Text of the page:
As the reality of the COVID-19 pandemic began to sink in, the picture of what it could mean for Black communities across the United States became clearer. Alarming early data showed the staggering rate at which the virus was killing Black people. There was also the simple fact that many Black people could not afford the simple luxury of taking a sick day to care for ourselves, regardless of whether or not it was due to the novel coronavirus. As the pandemic continues, these conditions have dramatically worsened.
A new report from McKinsey & Company, a management consulting firm, shows just how much of an additional strain COVID-19 puts on Black communities. The analysis has shown that, as a demographic, Black Americans have worse health outcomes, are less likely to have access to wealth-building resources, are more likely to live in under-resourced communities, and are overrepresented in the lower wage, “essential” jobs that would put them directly in the line of fire for the virus, among other racialized disparities.
The study also shows that Black Americans are 1.4 to 1.8 times as likely to live in the counties that—based on underlying health conditions, poverty rate, hospital beds, percentage of people in severe housing conditions, and population density—are at highest risk of economic and public health disruption due to the COVID-19 pandemic. The counties at highest risk are home to only 10% of the US population, but home to 18% of the nation’s Black population.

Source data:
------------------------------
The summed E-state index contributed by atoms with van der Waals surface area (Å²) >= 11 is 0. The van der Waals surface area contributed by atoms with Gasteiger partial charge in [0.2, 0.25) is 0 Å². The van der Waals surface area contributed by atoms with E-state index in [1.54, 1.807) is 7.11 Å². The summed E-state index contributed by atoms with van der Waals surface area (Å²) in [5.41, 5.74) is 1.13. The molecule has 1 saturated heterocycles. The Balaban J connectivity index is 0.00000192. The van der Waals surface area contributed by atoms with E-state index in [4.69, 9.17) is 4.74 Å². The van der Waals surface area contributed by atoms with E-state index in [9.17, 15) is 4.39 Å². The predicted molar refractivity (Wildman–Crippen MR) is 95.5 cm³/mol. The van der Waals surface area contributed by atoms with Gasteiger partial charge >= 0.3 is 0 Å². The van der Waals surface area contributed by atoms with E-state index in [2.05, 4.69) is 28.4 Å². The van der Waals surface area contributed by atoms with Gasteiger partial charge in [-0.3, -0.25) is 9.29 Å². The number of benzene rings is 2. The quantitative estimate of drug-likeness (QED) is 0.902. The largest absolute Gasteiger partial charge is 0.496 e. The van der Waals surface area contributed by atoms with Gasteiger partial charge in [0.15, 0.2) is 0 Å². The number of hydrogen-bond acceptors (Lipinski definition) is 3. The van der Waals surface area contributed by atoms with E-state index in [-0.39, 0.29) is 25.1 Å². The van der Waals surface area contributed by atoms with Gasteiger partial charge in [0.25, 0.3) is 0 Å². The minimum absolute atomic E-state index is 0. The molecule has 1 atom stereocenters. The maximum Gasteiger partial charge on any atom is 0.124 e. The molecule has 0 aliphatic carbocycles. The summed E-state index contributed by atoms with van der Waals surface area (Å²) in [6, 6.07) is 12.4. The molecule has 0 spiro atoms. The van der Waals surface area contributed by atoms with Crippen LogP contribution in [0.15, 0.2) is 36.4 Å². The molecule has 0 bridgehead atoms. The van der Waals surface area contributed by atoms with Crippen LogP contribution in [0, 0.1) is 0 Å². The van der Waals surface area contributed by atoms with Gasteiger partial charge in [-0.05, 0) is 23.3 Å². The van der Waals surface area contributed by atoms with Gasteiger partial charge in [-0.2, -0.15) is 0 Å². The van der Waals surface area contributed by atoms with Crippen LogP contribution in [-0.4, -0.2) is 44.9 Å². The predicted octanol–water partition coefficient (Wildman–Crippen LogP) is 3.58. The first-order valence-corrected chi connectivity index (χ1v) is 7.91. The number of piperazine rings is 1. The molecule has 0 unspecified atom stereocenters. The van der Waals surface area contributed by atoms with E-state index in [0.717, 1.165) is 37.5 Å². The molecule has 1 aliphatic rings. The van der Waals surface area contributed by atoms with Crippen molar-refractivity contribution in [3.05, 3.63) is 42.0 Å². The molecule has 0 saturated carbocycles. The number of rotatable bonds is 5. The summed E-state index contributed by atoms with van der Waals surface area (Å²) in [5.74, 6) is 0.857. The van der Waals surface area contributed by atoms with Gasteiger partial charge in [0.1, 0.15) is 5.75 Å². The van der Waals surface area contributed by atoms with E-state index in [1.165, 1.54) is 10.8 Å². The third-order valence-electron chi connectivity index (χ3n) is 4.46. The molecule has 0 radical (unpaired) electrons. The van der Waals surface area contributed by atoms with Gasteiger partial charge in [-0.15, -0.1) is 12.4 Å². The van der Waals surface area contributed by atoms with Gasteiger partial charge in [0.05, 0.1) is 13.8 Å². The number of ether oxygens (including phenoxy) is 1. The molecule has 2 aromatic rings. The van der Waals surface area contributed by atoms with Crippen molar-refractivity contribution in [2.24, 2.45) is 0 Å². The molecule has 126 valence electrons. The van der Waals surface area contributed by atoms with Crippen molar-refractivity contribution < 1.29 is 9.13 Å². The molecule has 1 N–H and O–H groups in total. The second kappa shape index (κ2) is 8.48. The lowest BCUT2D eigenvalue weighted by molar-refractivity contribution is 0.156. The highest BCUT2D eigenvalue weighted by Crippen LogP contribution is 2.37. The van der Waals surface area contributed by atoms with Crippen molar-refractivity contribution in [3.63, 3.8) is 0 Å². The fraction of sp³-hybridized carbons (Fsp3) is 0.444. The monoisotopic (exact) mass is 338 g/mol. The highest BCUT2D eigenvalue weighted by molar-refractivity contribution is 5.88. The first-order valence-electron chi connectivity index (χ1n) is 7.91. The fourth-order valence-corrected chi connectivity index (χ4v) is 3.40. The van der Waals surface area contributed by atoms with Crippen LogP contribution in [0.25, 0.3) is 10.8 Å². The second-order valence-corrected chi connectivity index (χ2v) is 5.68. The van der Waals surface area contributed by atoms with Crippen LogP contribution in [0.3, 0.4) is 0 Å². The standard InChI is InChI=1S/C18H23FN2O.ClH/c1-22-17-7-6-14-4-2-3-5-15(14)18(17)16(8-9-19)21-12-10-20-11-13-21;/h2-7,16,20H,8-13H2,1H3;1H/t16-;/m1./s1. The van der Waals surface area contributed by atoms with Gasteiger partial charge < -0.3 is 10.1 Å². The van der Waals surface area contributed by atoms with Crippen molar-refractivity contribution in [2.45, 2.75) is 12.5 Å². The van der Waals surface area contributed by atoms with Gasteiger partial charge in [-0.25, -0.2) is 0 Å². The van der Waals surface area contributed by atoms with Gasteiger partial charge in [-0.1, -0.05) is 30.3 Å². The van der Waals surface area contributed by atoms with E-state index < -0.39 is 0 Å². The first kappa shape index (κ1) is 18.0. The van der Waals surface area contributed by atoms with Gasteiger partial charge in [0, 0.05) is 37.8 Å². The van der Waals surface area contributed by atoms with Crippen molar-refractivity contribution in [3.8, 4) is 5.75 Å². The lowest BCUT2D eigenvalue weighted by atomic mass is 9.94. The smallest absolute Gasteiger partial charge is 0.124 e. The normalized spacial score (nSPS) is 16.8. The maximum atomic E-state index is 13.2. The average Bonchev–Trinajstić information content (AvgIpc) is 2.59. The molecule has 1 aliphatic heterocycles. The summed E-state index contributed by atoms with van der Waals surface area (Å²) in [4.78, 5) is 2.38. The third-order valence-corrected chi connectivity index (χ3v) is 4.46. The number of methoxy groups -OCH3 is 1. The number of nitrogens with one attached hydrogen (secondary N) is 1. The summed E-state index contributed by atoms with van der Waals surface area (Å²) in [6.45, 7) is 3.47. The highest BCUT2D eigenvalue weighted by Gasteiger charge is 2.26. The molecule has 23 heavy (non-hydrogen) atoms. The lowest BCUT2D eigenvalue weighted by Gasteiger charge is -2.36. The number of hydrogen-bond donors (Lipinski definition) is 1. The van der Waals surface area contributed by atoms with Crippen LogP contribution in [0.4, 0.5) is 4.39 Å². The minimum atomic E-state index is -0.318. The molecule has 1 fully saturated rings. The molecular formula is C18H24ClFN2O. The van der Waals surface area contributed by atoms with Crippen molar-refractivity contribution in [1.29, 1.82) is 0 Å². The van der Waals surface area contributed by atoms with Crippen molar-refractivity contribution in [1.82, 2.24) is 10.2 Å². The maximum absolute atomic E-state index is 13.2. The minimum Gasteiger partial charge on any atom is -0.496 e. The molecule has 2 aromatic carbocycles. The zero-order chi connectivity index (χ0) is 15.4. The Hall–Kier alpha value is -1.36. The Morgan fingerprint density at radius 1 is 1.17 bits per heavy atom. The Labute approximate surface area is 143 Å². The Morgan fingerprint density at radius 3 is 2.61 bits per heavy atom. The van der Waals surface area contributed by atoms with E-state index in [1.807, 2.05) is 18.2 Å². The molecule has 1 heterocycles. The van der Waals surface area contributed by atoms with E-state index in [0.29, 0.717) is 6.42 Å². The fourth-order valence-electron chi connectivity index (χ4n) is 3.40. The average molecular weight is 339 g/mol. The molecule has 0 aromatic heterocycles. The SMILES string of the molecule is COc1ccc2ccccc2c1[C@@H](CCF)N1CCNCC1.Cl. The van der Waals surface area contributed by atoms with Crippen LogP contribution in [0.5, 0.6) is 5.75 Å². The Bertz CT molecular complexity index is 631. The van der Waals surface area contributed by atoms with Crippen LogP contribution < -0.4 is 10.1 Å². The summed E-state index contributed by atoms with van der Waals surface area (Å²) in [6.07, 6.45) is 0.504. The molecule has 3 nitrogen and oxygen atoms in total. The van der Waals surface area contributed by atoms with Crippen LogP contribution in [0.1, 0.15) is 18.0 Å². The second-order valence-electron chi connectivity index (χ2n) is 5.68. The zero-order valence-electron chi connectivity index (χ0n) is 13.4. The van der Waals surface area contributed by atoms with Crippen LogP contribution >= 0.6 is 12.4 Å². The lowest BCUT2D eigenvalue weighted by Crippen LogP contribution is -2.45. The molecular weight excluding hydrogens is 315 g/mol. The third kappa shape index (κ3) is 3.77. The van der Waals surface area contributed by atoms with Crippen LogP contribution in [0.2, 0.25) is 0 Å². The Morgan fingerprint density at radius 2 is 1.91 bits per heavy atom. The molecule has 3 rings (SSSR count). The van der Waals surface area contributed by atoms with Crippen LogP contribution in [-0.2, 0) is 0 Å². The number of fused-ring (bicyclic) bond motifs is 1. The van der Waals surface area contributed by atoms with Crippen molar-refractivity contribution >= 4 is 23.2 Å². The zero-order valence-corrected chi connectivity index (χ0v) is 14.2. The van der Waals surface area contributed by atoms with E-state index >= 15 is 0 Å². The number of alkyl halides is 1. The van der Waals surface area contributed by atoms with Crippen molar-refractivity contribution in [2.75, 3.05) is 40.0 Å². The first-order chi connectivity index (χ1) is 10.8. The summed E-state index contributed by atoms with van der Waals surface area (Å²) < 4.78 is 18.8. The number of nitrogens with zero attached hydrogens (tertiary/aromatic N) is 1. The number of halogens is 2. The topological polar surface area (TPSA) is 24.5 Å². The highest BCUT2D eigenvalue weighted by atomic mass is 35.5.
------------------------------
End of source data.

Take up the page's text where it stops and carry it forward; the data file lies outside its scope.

Black Americans, the study notes, are likely to be impacted negatively across every stage of the wealth-building journey as a direct result of this virus. At least 7 million jobs, which make up 39% of the jobs held by Black workers, are now at risk for temporary or permanent disruption—either through reductions of hours or pay, furloughs, and/or layoffs. In addition, Black Americans are overrepresented in nine of the ten lowest-wage jobs that are considered high-contact, essential services, i.e. nursing assistants, orderlies, and psychiatric aides.
These economic circumstances translate into elevated risks of contracting COVID-19, the study adds, with only about 20% of Black workers being able to work from home (as compared to 30% of white workers and 37% of Asian workers.)
These projections, while devastating, come as little to no shock to anyone who acknowledges the systemic obstacles and discrimination that Black Americans face on a daily basis.
As grim as the data is, report co-authors Jason Wright and Shelley Stewart III, both partners at McKinsey, stress that, now, is a critical time to invest in Black communities, to not only ensure equitable recovery but, also, to help boost Black economic power.
Imagining And Creating Healthy Black Futures